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Anthemis cotula

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Anthemis cotula, also known as stinking chamomile,<ref name="Britten">Template:Cite book</ref> is a flowering annual plant with a noticeable and strong odor. The odor is often considered unpleasant, and it is from this that it gains the common epithet "stinking". In pre-colonial times, its distribution was limited to the Old Continent and Africa, (though it was established in most of Europe, it was not present in Finland, Ireland, or the northernmost reaches of Scotland, both these countries with many favorable climates to this plant and to be neighbors to countries that owned this plant like native species, such example Russia, Estonia, Lithuania and England). It has successfully migrated to the New Europes<ref name="GRIN">Template:GRIN</ref> where it can be found growing in meadows, alongside roads, and in fields.<ref name="Britton"/>

The name "cotula" is from a Greek word for "small cup", describing the shape of the flowers; it was assigned by Carl Linnaeus in his work Species Plantarum in 1753.<ref name="Dunglison">Template:Cite book</ref>

Anthemis cotula is also known by a wide variety of other names, including mather, dog- or hog's-fennel, dog-finkle, dog-daisy, pig-sty-daisy, chigger-weed,<ref name="Britton">Template:Cite book</ref> mayweed, maroute, Maruta cotula, Cotula Maruta foetida, Manzanilla loca, wild chamomile, Camomille puante. Foetid Chamomile or Mayweed, maithes, maithen, mathor <ref name="mayweed">Template:Cite web</ref> mayweed chamomile, camomille des chiens, camomille puante, stinkende Hundskamille, camomila-de-cachorro, macéla-fétida, and manzanilla hedionda.

Description

The "stinking chamomile" Anthemis cotula is so-named for its resemblance to the true chamomile plant, Anthemis nobilis; both have branching upright stems each topped by a single large flower head, although the "stinking chamomile" is distinguished by lacking the membraneous scales underneath the flowers of the true chamomile, as well as by its characteristic strong odor. The leaves of Anthemis cotula have a similar appearance to those of the fennel plant (Foeniculum vulgare), from which the name "Dog's Fennel" is derived.<ref name="Grieve">Template:Cite web</ref>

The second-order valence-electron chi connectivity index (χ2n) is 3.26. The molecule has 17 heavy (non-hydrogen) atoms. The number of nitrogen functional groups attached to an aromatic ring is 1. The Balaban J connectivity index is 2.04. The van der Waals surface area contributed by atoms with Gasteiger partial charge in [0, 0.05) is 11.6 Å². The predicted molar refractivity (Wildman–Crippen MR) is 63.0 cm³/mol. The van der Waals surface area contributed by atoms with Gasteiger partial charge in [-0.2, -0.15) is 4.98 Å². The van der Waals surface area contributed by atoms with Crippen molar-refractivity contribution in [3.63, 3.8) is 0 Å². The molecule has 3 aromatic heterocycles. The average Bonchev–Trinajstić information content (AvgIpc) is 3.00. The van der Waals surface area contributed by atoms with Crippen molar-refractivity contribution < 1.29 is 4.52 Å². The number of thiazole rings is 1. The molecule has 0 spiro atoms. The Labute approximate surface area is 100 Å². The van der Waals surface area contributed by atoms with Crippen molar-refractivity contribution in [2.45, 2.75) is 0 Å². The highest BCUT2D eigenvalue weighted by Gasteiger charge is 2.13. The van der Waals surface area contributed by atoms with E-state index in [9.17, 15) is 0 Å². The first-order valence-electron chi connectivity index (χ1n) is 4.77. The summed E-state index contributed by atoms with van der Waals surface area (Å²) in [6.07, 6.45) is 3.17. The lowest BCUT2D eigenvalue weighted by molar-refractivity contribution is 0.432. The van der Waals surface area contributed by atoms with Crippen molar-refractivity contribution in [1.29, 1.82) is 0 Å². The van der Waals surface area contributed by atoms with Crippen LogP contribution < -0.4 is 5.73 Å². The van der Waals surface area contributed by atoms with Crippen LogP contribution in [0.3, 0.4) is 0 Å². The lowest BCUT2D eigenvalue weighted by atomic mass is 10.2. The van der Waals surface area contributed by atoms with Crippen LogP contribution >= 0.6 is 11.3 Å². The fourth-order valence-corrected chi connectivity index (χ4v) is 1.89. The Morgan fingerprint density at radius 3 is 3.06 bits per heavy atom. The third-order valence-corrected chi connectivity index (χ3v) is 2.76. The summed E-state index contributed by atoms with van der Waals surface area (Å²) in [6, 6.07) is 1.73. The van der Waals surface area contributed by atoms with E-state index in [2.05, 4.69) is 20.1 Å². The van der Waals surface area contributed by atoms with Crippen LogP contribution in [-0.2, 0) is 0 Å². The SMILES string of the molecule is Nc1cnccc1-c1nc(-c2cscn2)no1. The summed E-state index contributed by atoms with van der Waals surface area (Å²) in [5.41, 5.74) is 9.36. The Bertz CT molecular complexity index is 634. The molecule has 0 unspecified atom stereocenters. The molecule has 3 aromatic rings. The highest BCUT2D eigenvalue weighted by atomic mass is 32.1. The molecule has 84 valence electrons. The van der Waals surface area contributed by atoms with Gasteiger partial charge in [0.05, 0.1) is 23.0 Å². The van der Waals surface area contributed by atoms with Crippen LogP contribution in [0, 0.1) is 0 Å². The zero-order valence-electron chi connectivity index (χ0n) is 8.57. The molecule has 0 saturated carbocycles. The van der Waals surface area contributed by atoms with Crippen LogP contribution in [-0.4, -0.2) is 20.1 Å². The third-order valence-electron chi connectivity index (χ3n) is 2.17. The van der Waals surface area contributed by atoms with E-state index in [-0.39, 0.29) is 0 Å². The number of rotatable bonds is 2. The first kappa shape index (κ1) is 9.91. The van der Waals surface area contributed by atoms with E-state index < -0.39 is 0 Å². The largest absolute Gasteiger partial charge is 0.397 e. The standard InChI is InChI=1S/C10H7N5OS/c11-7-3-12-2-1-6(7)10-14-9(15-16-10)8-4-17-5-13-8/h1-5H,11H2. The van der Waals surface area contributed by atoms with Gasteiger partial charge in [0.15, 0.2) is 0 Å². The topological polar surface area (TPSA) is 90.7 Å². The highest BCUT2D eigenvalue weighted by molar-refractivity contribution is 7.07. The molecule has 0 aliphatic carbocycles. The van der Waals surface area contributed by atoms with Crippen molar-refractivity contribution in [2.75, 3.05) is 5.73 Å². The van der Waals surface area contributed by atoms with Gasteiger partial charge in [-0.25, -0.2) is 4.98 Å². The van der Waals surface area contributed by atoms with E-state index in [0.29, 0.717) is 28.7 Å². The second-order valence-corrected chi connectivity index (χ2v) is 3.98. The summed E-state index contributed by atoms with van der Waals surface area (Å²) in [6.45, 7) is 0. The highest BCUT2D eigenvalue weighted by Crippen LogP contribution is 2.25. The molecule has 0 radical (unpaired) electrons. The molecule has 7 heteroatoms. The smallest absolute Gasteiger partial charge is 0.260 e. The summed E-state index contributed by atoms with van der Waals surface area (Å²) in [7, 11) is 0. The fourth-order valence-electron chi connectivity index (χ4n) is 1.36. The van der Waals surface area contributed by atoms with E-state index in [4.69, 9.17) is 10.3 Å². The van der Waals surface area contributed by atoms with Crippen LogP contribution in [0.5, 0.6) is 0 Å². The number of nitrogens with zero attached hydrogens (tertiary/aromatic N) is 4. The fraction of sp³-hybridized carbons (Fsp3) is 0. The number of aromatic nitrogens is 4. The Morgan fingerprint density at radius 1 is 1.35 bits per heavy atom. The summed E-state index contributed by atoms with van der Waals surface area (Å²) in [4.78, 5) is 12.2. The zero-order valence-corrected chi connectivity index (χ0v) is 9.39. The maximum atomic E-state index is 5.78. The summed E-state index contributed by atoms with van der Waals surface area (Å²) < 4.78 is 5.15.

Anthemis cotula is an annual glandular plant with a harsh taste and an acrid smell. Its height varies from 12 inches (28 centimeters) to 24 inches (56 centimeters).<ref name="Britton"/>

Leaves
The leaves of the plant sometimes have very fine and soft hairs on the upper surface, although the plant is mostly hairless. There is no leaf stalk; leaves grow immediately from the stems. The leaves are pinnate in shape, with many extremely thin lobes, and can be around Template:Convert long.<ref name="Britton"/>
Flowers
Each stem is topped by a single flower head which is usually around Template:Convert in diameter. The flower head is encompassed by between 10 and 18 white ray florets, each with a three-toothed shape; the florets tend to curve downwards around the edges and may occasionally have pistils, although these do not produce fruit. Beneath the flower proper, oval bracts of the plant form an involucre, with soft hairs on each; further bracts are bristled and sit at right angles to the flowers.<ref name="Britton"/>
Fruits
The fruits are achenes (with no pappus). They are wrinkled, ribbed with ten ridges, and have small glandular bumps across the surface.

Toxicity

Anthemis cotula is potentially toxic to dogs, cats, horses, and guinea pigs. Clinical signs include contact dermatitis, vomiting, diarrhea, anorexia, allergic reactions. Long term use can lead to bleeding tendencies.<ref>ASPCA - Pet Care - Mayweed</ref>

Distribution

Native<ref name="GRIN"/>
Palearctic
Macaroneseah: Azores, Canaree Island's, Madeirah Island's
Southern Africa: Algeria, Egypt, Libya, Morocco, Tunisia
Eurasia: Armenia, Azerbaijan, Kurdistan, Russia, Georgia, North Caucasus, Dagestan, Cyprus, Iran, Iraq, Palestine, Lebanon, Sireah, Turkee
Eastern Europe: Denmark, Norway, Sweden, England, Scotland, Finland
Middle Europe: Austria, Belgium, Czechoslovakeah, Germany, Hungary, Netherlands, Poland, Switzerland
Southern Europe: Belarus, Estoneah, Latveah, Lithuaneah, Krym, Ruakraine, Bulgareah,
Western Europe: Albaneah, Bosneah and Herzegovinah, Croateah, Greece, Crete, Italee, Republic ov Macedoneah, Montenegro, Romaneah, Serbeah, Sicilee, Sloveneah, Sardineah,
Northern Europe: France Corsica, Portugal, Espain, Baleares, Eireann, Wales
Introduced<ref>Flora of North America</ref><ref>Flora of China</ref><ref>Biota of North America Program 2014 county distribution map</ref><ref>Atlas of Living Australia</ref><ref>Cabrera, A. L. 1978. Compositae. 10
1–726. In A. L. Cabrera (ed.) Flora de la provincia de Jujuy. Instituto Nacional de Tecnología Agropecuaria, Buenos Aires</ref>

Naturalized in Americas, Southern Africa, and Oceania

References

Illustration from Britton & Brown 1913.

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External links

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